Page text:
With plastic test tubes filled with sparkling juice, zoo officials, scientists and researchers toasted the opening of the Smithsonian National Zoo’s new genetics lab on “Research Hill” last Tuesday, celebrating a space that will give geneticists at the Smithsonian Conservation Biology Institute a larger place to look at "life's smallest building blocks."
“We’ve wanted to be on this hill for a long time,” said Rob Fleischer, head of the SCBI Center for Conservation and Evolutionary Genetics.
Though genetics have been a focus of study at the Zoo for more than 20 years, the facilities scientists had available to them weren’t always ideal. Geneticists at the zoo work with a range of scientists—pathologists, biologists, veterinarians and behaviorists among them—to study animals in the wild and at the zoo. They also examine bones, mummies and museum specimens to travel back through history and try to figure out what diseases may have killed off species over time.
Trying to house people, animals and samples collected from all over the world under one roof was a struggle, said Steven Monfort, director of the SCBI, at the ceremony. Still, a new building didn’t seem possible just a few years ago. A tighter budget had put new buildings at the bottom of the zoo's priority list, he said. That is, until nearby Rock Creek flooded one morning, and water rose to greet geneticists as they arrived at the door.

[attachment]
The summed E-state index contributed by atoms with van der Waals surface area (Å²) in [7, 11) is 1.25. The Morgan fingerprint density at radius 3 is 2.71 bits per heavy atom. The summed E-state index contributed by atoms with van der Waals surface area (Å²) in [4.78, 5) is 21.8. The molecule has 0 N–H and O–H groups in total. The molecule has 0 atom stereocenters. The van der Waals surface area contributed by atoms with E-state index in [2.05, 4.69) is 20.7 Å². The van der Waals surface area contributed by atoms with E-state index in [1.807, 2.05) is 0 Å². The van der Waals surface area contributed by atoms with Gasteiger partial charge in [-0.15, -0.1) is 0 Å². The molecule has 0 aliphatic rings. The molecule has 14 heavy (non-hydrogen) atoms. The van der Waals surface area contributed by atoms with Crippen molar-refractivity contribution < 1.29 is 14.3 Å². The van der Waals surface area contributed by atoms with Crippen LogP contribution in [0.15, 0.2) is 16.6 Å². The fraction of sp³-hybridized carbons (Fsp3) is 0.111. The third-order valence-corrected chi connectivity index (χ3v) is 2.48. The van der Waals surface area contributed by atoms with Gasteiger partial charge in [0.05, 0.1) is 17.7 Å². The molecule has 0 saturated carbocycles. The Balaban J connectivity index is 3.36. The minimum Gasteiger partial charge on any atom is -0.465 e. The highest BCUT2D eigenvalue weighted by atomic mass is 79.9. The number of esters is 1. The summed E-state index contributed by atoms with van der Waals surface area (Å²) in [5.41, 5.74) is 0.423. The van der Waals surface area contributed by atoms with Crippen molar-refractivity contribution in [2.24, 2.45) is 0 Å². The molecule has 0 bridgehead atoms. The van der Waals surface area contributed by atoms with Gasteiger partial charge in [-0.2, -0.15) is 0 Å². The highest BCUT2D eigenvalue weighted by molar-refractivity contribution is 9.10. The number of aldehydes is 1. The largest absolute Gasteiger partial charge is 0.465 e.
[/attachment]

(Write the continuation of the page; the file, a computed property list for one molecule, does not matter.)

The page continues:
“The water was halfway up the glass door,” Monfort said. “We knew then we had to do something.”
So they renovated an old building on Research Hill, emptying the structure (which had served as a storage unit), giving it a makeover to make it more environmentally friendly, and refilling it with technology that can accommodate and further scientists’ projects. Recently, the projects have ranged from which analyzing and trying to diagnose the amphibian chytrid fungus that is killing so many frogs around the world; monitoring the movement of coyotes around nearby Quantico, Virginia; and revealing important familial and gender relationships within dying elephant species to figure how scientists may be able to save them.
But an equally important part of the lab will be more space for the projects of the graduate and undergraduate students who receive key training by being able to work in the lab.
“These are trans-generational issues,” Monfort said. Some of the researchers who come to the zoo as students continue to study at the zoo well into their careers, or launch careers at other prestigious research and conservation centers.
Just before he cut the opening ribbon the lab, Fleischer said that tradition, along with the tradition of saving endangered species, can now grow and succeed more than ever before.
“Now we’re in a position where we can propel ourselves into greater achievements in the future,” he said.